UV Online QuadA2012: US Army examining re-engining options for RQ-7 Shadow 03 April 2012 - 22:49 by Tony Osborne in Nashville, US
The US Army is examining the potential of re-engining the RQ-7 Shadow UAV.
Officials from the US Army's UAS Project Office said the moves had been prompted by a need to increase the time between overhaul (TBO) on the RQ-7's Wankel rotary engine but also by a series of engine failures during operations in Afghanistan. Officials say heat and stresses had been affecting engine bearings and this has caused several engine failures in theatre.
A recent request for information resulted in 14 vendors offering alternative engine options.
'The response was huge, previously with the uptake from industry, we would have been lucky to get three or four interested parties,' explained Lt Col Scott Anderson, product manager for ground manouver at the UAS Project Office.
Some of the vendors included heavy fuel engines (HFE), but Jason Lucas, one of the technical chiefs involved with the Shadow, said that such an engine was likely to be discounted as the army does not feel the HFE technology is yet advanced enough.
The project office hopes that the new engine will deliver a 500 hour TBO, twice that of the current engine.
Reporters were also told of the continuing US Marine Corps programme to arm the Shadow using a classified weapon. Tests are taking place over the next year and a half and the marines hope to field field two systems in theatre at the end of that 18 months. Army officials said there was some hope that the weapon would soon be declassified allowing this to take place more easily.
In the meantime, the army's first US Army Gray Eagle UAV unit to be integrated into a Combat Aviation Brigade has been deployed to Afghanistan.
Fox Company of the 227th Aviation Regiment at Fort Hood deployed to Afghanistan at the end of March where it will be integrated as part of a combat aviation brigade (CAB). The unit will fly 12 Gray Eagles. It's the first time, a US Army UAV unit is to be fully integrated into the CAB in this manner.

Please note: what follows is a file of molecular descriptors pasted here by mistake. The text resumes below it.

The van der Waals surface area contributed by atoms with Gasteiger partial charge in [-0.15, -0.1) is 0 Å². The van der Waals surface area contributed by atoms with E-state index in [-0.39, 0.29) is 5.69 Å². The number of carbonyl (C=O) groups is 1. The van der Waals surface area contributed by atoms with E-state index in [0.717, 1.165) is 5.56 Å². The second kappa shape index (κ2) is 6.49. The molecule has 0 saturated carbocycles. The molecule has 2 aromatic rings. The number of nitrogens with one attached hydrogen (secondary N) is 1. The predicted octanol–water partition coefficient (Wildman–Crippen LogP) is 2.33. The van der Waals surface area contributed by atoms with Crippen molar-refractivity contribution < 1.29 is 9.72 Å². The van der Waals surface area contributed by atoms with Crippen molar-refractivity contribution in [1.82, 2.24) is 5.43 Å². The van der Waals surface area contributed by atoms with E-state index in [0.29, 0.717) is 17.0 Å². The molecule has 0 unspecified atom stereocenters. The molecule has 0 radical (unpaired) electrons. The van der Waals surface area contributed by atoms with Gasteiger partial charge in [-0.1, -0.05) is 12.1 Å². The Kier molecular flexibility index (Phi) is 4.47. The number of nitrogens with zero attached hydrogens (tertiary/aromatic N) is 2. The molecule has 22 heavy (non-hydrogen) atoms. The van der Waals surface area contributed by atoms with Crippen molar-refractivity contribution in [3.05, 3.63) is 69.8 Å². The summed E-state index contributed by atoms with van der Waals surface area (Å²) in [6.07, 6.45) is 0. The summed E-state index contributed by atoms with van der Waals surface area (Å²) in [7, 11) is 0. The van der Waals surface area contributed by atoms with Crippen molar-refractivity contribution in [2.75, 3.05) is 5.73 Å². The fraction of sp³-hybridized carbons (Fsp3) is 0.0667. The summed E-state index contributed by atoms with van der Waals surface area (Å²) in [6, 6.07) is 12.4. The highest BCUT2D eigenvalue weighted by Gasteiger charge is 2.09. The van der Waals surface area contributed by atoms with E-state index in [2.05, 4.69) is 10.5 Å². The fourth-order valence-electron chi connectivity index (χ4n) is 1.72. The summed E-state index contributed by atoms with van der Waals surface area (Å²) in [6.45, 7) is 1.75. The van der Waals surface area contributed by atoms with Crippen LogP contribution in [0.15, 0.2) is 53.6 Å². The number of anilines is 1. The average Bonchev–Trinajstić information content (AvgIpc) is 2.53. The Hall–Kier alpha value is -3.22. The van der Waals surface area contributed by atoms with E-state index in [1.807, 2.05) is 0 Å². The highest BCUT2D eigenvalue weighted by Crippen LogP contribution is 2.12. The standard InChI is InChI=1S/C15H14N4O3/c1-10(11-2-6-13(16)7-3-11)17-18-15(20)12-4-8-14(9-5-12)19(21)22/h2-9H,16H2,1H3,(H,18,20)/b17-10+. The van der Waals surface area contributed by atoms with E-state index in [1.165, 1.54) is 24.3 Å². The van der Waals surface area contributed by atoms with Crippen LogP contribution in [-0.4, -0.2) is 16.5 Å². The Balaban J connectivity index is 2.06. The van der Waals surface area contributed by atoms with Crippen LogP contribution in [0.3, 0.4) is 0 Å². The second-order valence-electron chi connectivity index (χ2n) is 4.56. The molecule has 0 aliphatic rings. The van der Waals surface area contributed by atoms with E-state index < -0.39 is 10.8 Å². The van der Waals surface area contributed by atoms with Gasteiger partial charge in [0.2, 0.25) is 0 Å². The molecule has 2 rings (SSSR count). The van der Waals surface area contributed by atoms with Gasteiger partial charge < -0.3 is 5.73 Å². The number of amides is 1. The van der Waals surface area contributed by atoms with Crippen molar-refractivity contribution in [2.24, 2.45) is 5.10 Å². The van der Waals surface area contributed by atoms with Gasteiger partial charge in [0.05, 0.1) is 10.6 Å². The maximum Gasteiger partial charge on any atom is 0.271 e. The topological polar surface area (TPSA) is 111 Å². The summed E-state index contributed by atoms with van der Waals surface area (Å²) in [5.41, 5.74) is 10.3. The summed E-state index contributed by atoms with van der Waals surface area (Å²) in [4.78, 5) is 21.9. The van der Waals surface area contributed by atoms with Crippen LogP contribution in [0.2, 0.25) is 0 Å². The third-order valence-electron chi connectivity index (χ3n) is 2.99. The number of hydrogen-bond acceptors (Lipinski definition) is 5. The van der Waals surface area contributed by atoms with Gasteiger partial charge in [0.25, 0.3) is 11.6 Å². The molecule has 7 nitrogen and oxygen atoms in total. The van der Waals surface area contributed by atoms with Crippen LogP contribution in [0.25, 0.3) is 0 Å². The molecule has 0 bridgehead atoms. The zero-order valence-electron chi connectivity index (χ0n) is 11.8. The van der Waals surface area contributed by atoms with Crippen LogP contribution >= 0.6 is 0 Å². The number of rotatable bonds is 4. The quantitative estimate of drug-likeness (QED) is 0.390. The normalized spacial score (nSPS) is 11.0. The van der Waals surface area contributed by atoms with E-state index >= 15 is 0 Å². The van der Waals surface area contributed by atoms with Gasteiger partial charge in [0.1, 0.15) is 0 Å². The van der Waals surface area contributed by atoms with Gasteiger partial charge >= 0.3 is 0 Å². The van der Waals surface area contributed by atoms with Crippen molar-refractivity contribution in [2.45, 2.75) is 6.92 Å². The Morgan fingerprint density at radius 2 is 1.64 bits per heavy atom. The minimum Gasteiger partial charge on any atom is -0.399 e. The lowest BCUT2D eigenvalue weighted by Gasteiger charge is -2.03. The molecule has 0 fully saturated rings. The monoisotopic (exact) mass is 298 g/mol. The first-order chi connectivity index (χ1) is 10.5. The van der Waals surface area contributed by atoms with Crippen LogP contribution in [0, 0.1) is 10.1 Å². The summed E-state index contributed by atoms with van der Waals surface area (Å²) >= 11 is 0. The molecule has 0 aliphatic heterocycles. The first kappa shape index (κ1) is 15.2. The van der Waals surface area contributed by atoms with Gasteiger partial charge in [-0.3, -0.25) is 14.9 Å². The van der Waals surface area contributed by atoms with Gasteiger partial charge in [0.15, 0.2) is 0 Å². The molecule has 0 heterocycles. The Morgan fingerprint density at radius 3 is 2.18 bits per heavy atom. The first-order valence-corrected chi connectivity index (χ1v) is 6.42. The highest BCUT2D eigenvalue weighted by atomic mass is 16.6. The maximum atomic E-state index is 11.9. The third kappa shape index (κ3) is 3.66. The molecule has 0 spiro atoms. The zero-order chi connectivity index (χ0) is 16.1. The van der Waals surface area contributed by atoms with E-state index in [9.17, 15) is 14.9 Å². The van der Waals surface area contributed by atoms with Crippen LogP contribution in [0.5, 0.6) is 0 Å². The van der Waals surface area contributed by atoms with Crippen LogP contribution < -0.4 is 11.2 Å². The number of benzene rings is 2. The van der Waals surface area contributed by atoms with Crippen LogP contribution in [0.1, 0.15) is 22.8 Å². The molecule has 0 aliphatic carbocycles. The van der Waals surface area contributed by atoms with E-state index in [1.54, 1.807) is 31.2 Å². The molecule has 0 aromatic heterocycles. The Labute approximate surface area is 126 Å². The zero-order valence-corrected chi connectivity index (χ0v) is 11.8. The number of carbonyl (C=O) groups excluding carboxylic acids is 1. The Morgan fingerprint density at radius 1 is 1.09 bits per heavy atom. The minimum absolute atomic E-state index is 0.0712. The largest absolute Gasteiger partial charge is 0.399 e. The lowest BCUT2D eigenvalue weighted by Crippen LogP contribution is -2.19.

Lockheed unveils gravity bomb for RQ-7 UAV By: Zach Rosenberg Washington DC 16 hours ago Source:
The US Army has confirmed successful the 28 March demonstration of a previously-undisclosed bomb from an AAI RQ-7 Shadow unmanned air vehicle (UAV) at Dugway Proving Grounds in Utah.
The bomb, a Lockheed Martin-built drop-glide weapon called Shadow Hawk is capable of precision guidance by a laser designator attached to the RQ-7. The bomb weighs 4.9kg (11lb) and has a diameter of 6.9 centimetres (2.75 inches). The munition impacted approximately eight inches from the designator target.
"The development was funded by Lockheed Martin IRAD (internal research and development) dollars," says Lockheed.
The RQ-7, operated by the Army and US Marine Corps (USMC), is by far the most numerous UAV in the US fleet. While the 28 March demonstration was funded by a branch of the US Army, other military branches and corporations have been examining the weaponisation of the aircraft. In December, 2011, RQ-7 manufacturer AAI was awarded a US Marine Corps contract to integrate and evaluate a separate small precision gravity bomb, a weapon which has apparently already been developed and fielded. "Lockheed Martin will continue to work towards additional testing to demonstrate additional capabilities of the system," says the company. "This includes ground testing of the warhead and preparation for additional flight tests."
Neither the Army nor AAI responded to immediate questions.
Submitted by admin on Wed, 04/11/2012 - 09:32 Technical
The Aviation and Missile Research Development and Engineering Center, in cooperation with the Unmanned Aircraft Systems Project Office, successfully demonstrated the Shadow Hawk’s small precision-guided weapon release from a Shadow 200 tactical UAS, RQ-7, resulting in a direct hit on the ground target March 28.
The Shadow Hawk weapon demonstrated was an 11-pound, 2.75-inch diameter, drop-glide weapon, which was terminally-guided with a semi-active laser seeker and carried an inert warhead.